We’re living in a world in which our very realities are being enhanced all with the help of a little technology called the IoT (Internet of Things). AR (augmented reality) and of course, its VR (virtual reality) sidekick are quickly becoming relevant once again in more use cases than ever before.

Ironically, even though we are hearing more about AR/VR today, and although many might think VR is new, it’s not. VR, in some form or another, has been around for more than 50 years. But today, the technology is becoming more advanced, and it’s become a lot more affordable. And what’s more, as we take a closer look at AR/VR, we will quickly see how reality-as-a-service solutions are gaining ground for the enterprise.

There are many interesting use cases for digital-reality technologies. For instance, in the government sector, if there is one common denominator that’s encouraging growth of AR, VR, and other IoT technologies across other sectors it’s the idea that many industries are trying to do more with less.

They are trying to find ways to leverage data to improve their use of resources and to offer better products or services. If we look at government, budgets are constantly under strain.

Governments are almost always being called upon to do more for their constituents.

In an interview with Deloitte Research, one government agency described how it benefitted from a digital-reality pilot program that employed telepresence technology to link experts with technicians who were onsite performing equipment maintenance.

It’s a genius way of using technology to bring the expertise to the problem in realtime, thereby decreasing equipment downtime and even providing on-the-job training for technicians. This scenario isn’t unique to government use cases. Similar digital-reality deployments can be extremely useful for just about any industry that relies on field-service technicians.

So let’s just segue this column now into field service. Technologies like augmented reality can really improve field service. For instance, with an AR headset, a technician is able pull up a 3D interactive service manual to help complete the task at hand.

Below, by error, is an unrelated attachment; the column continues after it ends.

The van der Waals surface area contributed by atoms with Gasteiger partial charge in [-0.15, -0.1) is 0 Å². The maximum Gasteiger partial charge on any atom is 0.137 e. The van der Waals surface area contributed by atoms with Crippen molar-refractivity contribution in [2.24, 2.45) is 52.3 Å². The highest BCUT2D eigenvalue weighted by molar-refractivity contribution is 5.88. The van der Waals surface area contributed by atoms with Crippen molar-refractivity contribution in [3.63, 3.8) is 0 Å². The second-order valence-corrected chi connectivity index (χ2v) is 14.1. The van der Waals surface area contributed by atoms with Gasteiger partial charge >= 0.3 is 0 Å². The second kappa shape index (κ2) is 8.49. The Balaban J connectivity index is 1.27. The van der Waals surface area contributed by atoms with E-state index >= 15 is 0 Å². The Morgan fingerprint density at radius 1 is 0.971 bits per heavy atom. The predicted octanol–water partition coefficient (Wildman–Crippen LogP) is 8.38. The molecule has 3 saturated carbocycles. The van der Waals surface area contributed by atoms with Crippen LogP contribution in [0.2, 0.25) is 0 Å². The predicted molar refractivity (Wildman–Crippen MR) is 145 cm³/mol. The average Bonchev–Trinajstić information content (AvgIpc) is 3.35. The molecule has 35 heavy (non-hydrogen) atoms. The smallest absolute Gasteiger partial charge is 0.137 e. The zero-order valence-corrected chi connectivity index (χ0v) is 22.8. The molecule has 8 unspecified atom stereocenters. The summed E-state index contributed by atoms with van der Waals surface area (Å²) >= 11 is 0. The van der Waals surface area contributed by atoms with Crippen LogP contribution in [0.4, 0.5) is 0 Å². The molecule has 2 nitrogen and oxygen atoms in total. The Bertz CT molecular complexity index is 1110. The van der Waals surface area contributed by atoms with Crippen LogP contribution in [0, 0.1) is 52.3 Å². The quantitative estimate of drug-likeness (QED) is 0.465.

If we are dealing with a complex process that the technician would otherwise have to complete while referencing a book or even a smartphone or a tablet, having the instructions and maybe even animated examples overlaid onto the physical environment is going to make the job easier.

We already touched on the training aspect of AR in field service, but another use case to consider is how AR could provide key data about a product’s lifecycle. This could also assist a service technician working in the field.

Customer service, too, is going to benefit from employing digital-reality technologies. As we all know from experience, the traditional phone call to customer service includes the customer trying to describe a problem over the phone, and then the customer-service representative has to try and walk the customer through a bunch of steps that are usually a bit difficult to follow.

It usually ends up with frustration on both sides. Upon a closer examination, we might ask ourselves: what if there was a better way? Using VR, remote troubleshooting could suddenly become much smoother. If a customer-service rep could have a VR interaction with the customer, each party could see what the other was doing.

This past December, ABI Research released its latest numbers on the space, saying the total AR market will be worth $116 billion by 2023. AR is just one slice of the digital-reality ecosystem, of course.

We must also consider mixed reality, the blend of digital content with the real world. MR, or mixed-reality, solutions create environments in which the virtual and real worlds can not only coexist but also interact. One can’t cover mixed reality without mentioning Microsoft and its HoloLens technology.

Last year at Connected World, we talked a lot about Servitization and how IoT services are going to propel the IoT forward, not necessarily just IoT products. Here’s a good example of that. Microsoft and others have their AR, VR, and MR headsets, but now we’re seeing these companies bring reality-as-a-service offerings to the table.

In Microsoft’s case, it’s partnering with JTRS and offering a mixed-reality-as-a-service subscription in Europe. Basically, companies can get their hands on HoloLens devices and services for a monthly package price, and they can tailor that package to fit their needs.

VRoom Technology offers something similar here in North America with its enterprise (VRAAS) (virtual-reality-as-a-service) solution.  What the as-a-service option does is it helps remove some of the risk and the cost barriers to entry for companies that want to leverage digital reality. This opens the tech up to more businesses, especially small and medium-sized businesses that wouldn’t be early adopters of AR, VR, or MR ordinarily.

Looking long term that means there is a lot of potential for the digital-reality ecosystem enabling enterprises to step outside what is considered the normal bounds of reality and imagine the world in truly unexpected and unimaginable ways. Ultimately that means AR/VR have the potential to impact the global economies and maybe even create new paradigm shifts in corporate thinking.

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